|Art by Ruth J Smucker - Out of Emptiness & Pain|
I just went to see my spiritual director recently. I don’t always see him for Confession, but I did this time. My penance involved meditation on a very particular passage of scripture.
“Can a mother forget her infant, be without tenderness for the child of her womb? Even should she forget, I will never forget you.” Isaiah 49:15
This scripture opens up two very big wounds for me. One has to do with children, the other to do with trust. There are things in my life that I continually strive to suffer well, and there are things in my life I continually try to lift up, work through, and change. One thing I try to suffer well, is having a big hole in my life where my children “should” be, and the another thing I try to lift up, work through, and change, is my issue with trust.
Father giving me this scripture passage to meditate upon tore these wounds wide open, to let them weep…now I have to try to give it time, and allow healing and growth to happen in some way.
“Can a mother forget her infant, be without tenderness for the child of her womb?”
As much as I sometimes want to, I cannot forget the five children I don’t have in my life. Sometimes I really wish the memories of them would just go away. I wish I could go back to a time when I was more naive, when they had not come into existence. A mother really can’t forget. She might be able to be distracted, but completely forget. I’m not sure that can happen.
“Even should she forget, I will never forget you.”
It often sounds cliché, but God does love us more than anyone else ever could. Even one’s own mother. A mother can be distracted from her children. A mother who has experienced the death of a child, however that death may have occurred, may want to forget, and may even forget temporarily. God’s love however is supernatural and goes far beyond the natural love we might feel for a son or daughter, and what a strong love that is!
I never take a passage of scripture without exploring the rest of the passage.
Put simply, Isaiah is the prophet who prophesied the coming of the Messiah. Chapter 49 of Isaiah speaks of not just of the restoration of Israel, but of the salvation of the world through Israel. The passage goes on, Zion had assumed itself abandoned by God, it further expresses the increase, protection, and blessing of Israel by the Lord.
Everyone I think feels alone and abandoned, much of the time.
We each have our own problems. Big or small, everything in between. Most have at least one or two big problems in their life that need attention of some kind, and much of that time we feel alone in these problems. It is difficult to turn to God for help, to trust that He will have mercy upon us, and that there is hope. Even if not in here and now, then in the future. Mercy will bring us to new life, after we are gone and our problems gone with us. Suffering of course can be productive as well, and I have written about that before. (See my previous post, Sacrifice and the Glorious Mysteries.)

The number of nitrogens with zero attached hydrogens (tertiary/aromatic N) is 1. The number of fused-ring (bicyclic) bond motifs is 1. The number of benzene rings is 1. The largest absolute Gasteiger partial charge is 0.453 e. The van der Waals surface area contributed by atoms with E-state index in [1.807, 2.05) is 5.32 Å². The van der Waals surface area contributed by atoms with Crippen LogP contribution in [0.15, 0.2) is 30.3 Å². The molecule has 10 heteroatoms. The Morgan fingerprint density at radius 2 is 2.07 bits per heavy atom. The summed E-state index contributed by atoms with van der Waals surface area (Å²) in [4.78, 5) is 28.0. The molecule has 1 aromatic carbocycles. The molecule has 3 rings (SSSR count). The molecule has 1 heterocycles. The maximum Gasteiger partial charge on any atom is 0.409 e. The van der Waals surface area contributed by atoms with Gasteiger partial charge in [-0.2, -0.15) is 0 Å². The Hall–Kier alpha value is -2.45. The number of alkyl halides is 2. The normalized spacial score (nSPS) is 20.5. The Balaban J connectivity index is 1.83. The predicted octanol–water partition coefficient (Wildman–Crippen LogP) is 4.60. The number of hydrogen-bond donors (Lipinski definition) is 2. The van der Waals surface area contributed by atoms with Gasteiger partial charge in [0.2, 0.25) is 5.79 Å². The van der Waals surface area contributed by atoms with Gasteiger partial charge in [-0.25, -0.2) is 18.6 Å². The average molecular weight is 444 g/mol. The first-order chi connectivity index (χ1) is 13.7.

So, why is it so hard to turn to God and to trust? It has to do with love. Trust finds itself in love.
A quote from Pope Francis, that I often read goes as follows:
“The heart, when it is hardened, is not free and if it is not free it is because it does not love: that was how the Apostle John’s First Letter concluded. Perfect love chases away fear. In love there is no fear because fear presumes a punishment and he who fears is not perfect in love. He is not free,” the Pope said. “It is only the Holy Spirit that can move your heart to say ‘Father.’” Morning Homily, January 9, 2015.
I have had trouble with a hardness of heart since I can remember. A hardened heart cannot love freely and fully because it is fearful. If we rely on our own natural love, we cannot see God the Father for who He is. We cannot understand how He wishes to fully reveal Himself to us in all that we celebrate, and all that we suffer. To really say “Abba” we must ask for supernatural love, given to us as a grace by the Holy Spirit.
Moving into the next part of the passage of John 1, it reads…
“We love because he first loved us. If anyone says, ‘I love God,’ but hates his brother, he is a liar; for whoever does not love a brother whom he has seen cannot love God whom he has not seen. This is the commandment we have from him: whoever loves God must also love his brother.” 1 John 4:19-21
And so it takes supernatural love to love fully at all—God or neighbor—even our own children.
In reality, both of my wounds that I wrote of here—a “lost” motherhood, and trust—both come down to one thing. Love. A love that remembers, and a love that trusts.
And so it is I pray:
Come O Holy Spirit, fill the hearts of your faithful and enkindle in them the fire of your love.
Send forth your Spirit O Lord, and they shall be created.
And you shall renew the face of the earth.